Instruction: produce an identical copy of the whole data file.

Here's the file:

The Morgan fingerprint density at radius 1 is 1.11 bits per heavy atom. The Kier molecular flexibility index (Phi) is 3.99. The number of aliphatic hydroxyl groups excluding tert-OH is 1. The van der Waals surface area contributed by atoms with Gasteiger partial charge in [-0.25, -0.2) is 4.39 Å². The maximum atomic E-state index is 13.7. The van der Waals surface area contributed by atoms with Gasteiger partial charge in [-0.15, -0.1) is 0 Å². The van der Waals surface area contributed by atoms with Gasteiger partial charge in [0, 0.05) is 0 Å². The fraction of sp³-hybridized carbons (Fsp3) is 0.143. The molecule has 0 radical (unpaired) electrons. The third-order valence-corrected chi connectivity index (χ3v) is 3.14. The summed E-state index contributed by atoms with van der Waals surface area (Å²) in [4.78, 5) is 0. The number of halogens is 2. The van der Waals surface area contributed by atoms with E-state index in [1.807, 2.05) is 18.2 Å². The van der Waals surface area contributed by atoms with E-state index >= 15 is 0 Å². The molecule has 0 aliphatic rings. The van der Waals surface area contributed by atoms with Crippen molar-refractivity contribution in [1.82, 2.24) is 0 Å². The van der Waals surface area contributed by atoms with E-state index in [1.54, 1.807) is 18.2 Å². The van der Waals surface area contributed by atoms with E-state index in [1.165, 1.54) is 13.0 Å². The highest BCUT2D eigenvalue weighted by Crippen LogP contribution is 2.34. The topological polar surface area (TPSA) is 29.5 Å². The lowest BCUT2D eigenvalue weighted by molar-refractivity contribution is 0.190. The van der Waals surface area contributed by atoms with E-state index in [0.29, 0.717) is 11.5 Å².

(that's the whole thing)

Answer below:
The Morgan fingerprint density at radius 1 is 1.11 bits per heavy atom. The Kier molecular flexibility index (Phi) is 3.99. The number of aliphatic hydroxyl groups excluding tert-OH is 1. The van der Waals surface area contributed by atoms with Gasteiger partial charge in [-0.25, -0.2) is 4.39 Å². The maximum atomic E-state index is 13.7. The van der Waals surface area contributed by atoms with Gasteiger partial charge in [-0.15, -0.1) is 0 Å². The van der Waals surface area contributed by atoms with Gasteiger partial charge in [0, 0.05) is 0 Å². The fraction of sp³-hybridized carbons (Fsp3) is 0.143. The molecule has 0 radical (unpaired) electrons. The third-order valence-corrected chi connectivity index (χ3v) is 3.14. The summed E-state index contributed by atoms with van der Waals surface area (Å²) in [4.78, 5) is 0. The number of halogens is 2. The van der Waals surface area contributed by atoms with E-state index in [1.807, 2.05) is 18.2 Å². The van der Waals surface area contributed by atoms with E-state index >= 15 is 0 Å². The molecule has 0 aliphatic rings. The van der Waals surface area contributed by atoms with Crippen molar-refractivity contribution in [1.82, 2.24) is 0 Å². The van der Waals surface area contributed by atoms with E-state index in [1.54, 1.807) is 18.2 Å². The van der Waals surface area contributed by atoms with E-state index in [1.165, 1.54) is 13.0 Å². The highest BCUT2D eigenvalue weighted by Crippen LogP contribution is 2.34. The topological polar surface area (TPSA) is 29.5 Å². The lowest BCUT2D eigenvalue weighted by molar-refractivity contribution is 0.190. The van der Waals surface area contributed by atoms with E-state index in [0.29, 0.717) is 11.5 Å².